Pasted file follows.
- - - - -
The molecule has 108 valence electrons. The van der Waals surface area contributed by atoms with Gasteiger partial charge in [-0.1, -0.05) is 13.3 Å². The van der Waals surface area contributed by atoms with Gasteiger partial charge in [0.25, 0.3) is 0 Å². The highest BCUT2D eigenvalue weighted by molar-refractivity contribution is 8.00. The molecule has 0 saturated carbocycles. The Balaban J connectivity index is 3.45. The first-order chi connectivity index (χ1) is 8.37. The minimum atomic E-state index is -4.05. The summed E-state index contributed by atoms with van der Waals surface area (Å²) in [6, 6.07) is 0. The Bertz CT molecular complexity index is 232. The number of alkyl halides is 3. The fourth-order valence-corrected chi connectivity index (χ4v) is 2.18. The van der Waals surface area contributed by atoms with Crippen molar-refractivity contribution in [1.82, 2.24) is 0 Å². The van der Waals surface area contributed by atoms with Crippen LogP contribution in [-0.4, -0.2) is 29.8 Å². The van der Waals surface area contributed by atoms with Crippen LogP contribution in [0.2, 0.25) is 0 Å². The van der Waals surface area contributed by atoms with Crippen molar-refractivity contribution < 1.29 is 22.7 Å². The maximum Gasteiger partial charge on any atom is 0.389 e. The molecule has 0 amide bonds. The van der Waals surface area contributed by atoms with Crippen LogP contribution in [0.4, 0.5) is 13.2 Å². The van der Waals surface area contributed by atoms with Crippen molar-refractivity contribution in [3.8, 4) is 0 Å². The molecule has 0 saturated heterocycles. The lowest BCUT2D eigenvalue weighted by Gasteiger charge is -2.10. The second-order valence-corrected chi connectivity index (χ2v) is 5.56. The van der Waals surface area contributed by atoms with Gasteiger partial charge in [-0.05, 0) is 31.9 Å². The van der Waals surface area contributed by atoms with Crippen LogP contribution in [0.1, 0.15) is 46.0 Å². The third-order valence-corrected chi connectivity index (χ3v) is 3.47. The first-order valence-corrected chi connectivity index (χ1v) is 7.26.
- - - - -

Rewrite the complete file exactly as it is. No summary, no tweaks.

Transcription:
The molecule has 108 valence electrons. The van der Waals surface area contributed by atoms with Gasteiger partial charge in [-0.1, -0.05) is 13.3 Å². The van der Waals surface area contributed by atoms with Gasteiger partial charge in [0.25, 0.3) is 0 Å². The highest BCUT2D eigenvalue weighted by molar-refractivity contribution is 8.00. The molecule has 0 saturated carbocycles. The Balaban J connectivity index is 3.45. The first-order chi connectivity index (χ1) is 8.37. The minimum atomic E-state index is -4.05. The summed E-state index contributed by atoms with van der Waals surface area (Å²) in [6, 6.07) is 0. The Bertz CT molecular complexity index is 232. The number of alkyl halides is 3. The fourth-order valence-corrected chi connectivity index (χ4v) is 2.18. The van der Waals surface area contributed by atoms with Crippen molar-refractivity contribution in [1.82, 2.24) is 0 Å². The van der Waals surface area contributed by atoms with Crippen LogP contribution in [-0.4, -0.2) is 29.8 Å². The van der Waals surface area contributed by atoms with Crippen LogP contribution in [0.2, 0.25) is 0 Å². The van der Waals surface area contributed by atoms with Crippen molar-refractivity contribution < 1.29 is 22.7 Å². The maximum Gasteiger partial charge on any atom is 0.389 e. The molecule has 0 amide bonds. The van der Waals surface area contributed by atoms with Crippen LogP contribution in [0.4, 0.5) is 13.2 Å². The van der Waals surface area contributed by atoms with Crippen molar-refractivity contribution in [3.8, 4) is 0 Å². The molecule has 0 saturated heterocycles. The lowest BCUT2D eigenvalue weighted by Gasteiger charge is -2.10. The second-order valence-corrected chi connectivity index (χ2v) is 5.56. The van der Waals surface area contributed by atoms with Gasteiger partial charge in [-0.05, 0) is 31.9 Å². The van der Waals surface area contributed by atoms with Crippen LogP contribution in [0.1, 0.15) is 46.0 Å². The third-order valence-corrected chi connectivity index (χ3v) is 3.47. The first-order valence-corrected chi connectivity index (χ1v) is 7.26.